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Then, if it is run simultaneously in both places, will you get the same value? will this value be affected by the system time set on the machine where the browser is running?

-ajay

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5 Answers 5

up vote 27 down vote accepted

Yes, it's affected by system time. However, if the local time is correct (for whatever time zone the computer's set to), it should be the same in any time zone.

The ECMAScript standard says (§15.9.1.1):

"Time is measured in ECMAScript in milliseconds since 01 January, 1970 UTC."

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new Date().getTime() from different timezones (assuming people care to have proper times for their timezone) will NOT be the same in any timezone. –  BGerrissen Jan 2 '11 at 9:35
8  
@BGerrissen, you're wrong. The standard, as I quoted, is clear that Date's time is based on UTC. §15.9.3.3, new Date(), also says, "The [[PrimitiveValue]] internal property of the newly constructed object is set to the time value (UTC) identifying the current time." –  Matthew Flaschen Jan 2 '11 at 9:39
2  
is right, @BGerrissen: your downvote isn't justified. –  darioo Jan 2 '11 at 9:43
6  
Ok big doh... I've been corrected, +1 –  BGerrissen Jan 2 '11 at 9:46

You won't get the same value - difference between two client's browsers picking up their system time, but if their time is set up ok, you should get two times with a minimal difference since getting the timestamp using new Date(), you can get the UTC value (new Date() returns number of milliseconds ellapsed since January 1, 1970, and that won't change), which is universal time and is location agnostic.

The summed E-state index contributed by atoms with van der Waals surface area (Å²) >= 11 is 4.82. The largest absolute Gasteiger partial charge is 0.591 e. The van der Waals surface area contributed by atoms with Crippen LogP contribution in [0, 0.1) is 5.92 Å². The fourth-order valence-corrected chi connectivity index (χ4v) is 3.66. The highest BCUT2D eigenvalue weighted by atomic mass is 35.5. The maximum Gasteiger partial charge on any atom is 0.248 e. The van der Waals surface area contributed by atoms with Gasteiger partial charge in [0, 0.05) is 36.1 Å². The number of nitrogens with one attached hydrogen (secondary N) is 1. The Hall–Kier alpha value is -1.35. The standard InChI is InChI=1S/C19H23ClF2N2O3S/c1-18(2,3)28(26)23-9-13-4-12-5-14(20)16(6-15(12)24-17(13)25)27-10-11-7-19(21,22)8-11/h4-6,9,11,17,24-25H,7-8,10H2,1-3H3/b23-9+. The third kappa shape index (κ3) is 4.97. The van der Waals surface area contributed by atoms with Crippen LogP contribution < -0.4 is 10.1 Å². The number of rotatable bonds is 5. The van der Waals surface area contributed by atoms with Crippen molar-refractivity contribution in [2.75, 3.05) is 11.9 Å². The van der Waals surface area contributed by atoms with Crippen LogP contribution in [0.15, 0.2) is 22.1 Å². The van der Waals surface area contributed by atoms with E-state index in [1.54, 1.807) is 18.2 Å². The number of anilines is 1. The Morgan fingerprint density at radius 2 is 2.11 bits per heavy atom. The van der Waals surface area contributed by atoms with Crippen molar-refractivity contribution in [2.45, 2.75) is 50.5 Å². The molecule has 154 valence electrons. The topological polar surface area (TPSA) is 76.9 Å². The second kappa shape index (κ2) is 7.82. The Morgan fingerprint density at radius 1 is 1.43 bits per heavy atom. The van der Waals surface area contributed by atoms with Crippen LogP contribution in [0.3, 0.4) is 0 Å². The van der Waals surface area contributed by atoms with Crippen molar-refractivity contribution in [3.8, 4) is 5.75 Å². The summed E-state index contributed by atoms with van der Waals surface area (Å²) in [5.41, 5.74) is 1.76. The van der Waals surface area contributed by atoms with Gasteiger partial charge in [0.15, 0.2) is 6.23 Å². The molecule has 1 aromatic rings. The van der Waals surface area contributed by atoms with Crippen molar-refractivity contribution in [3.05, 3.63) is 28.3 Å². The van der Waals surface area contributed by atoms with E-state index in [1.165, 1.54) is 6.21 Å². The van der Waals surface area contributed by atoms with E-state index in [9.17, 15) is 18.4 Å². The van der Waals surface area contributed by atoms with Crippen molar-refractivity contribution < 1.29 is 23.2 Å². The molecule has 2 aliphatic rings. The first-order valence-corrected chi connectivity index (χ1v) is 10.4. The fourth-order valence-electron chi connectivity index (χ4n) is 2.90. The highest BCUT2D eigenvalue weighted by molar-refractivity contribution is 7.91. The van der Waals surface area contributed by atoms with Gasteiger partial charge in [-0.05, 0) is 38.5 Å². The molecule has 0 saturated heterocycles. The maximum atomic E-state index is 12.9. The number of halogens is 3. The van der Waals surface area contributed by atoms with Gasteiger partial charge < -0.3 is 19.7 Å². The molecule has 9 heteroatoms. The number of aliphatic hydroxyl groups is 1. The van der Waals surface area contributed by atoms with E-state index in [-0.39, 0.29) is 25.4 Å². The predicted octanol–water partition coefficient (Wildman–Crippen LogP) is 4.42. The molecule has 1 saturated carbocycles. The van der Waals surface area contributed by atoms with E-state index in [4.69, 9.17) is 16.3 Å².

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Code:

var today = new Date();
console.log(today);
var t = today.getTime();
console.log(t);

My Computer in the UK:

Sat Sep 21 2013 03:45:20 GMT+0100 (GMT Daylight Time)
1379731520112 

My VPS:

Sat, 21 Sep 2013 02:44:31 GMT
1379731471743

Difference between getTime values is 48,369 milliseconds (48s) out of sync not the 1 hour zone difference

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1  
an experiment is always a good way to proof things –  Barth Zalewski Nov 26 '13 at 14:03

You might want to do this if you want the same date as your server across different timezones:

var UTC=new Date(Date.UTC(serverYear,serverMonth-1,serverDate,0,0,0,0)); 
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There will most likely always be a deviation between times attained between machines, but (I was wrong before) JavaScript Date() takes the UTC timezone as default.

Usually when time is essential, it's best to simply use the Server time and apply timezone corrections to that in the output if required.

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This is incorrect. As long as local time is correct, time zone doesn't matter. –  Matthew Flaschen Jan 2 '11 at 9:30
    
He's talking about different timezones which will have differing local times unless someone elected to offset his local time from his timezone to correspond with another timezone. –  BGerrissen Jan 2 '11 at 9:33
    
getTime does not return the local time, though. As long as the local time is set correctly (for whatever time zone the computer's in), the UTC time returned by getTime will also be correct. –  Matthew Flaschen Jan 2 '11 at 9:38

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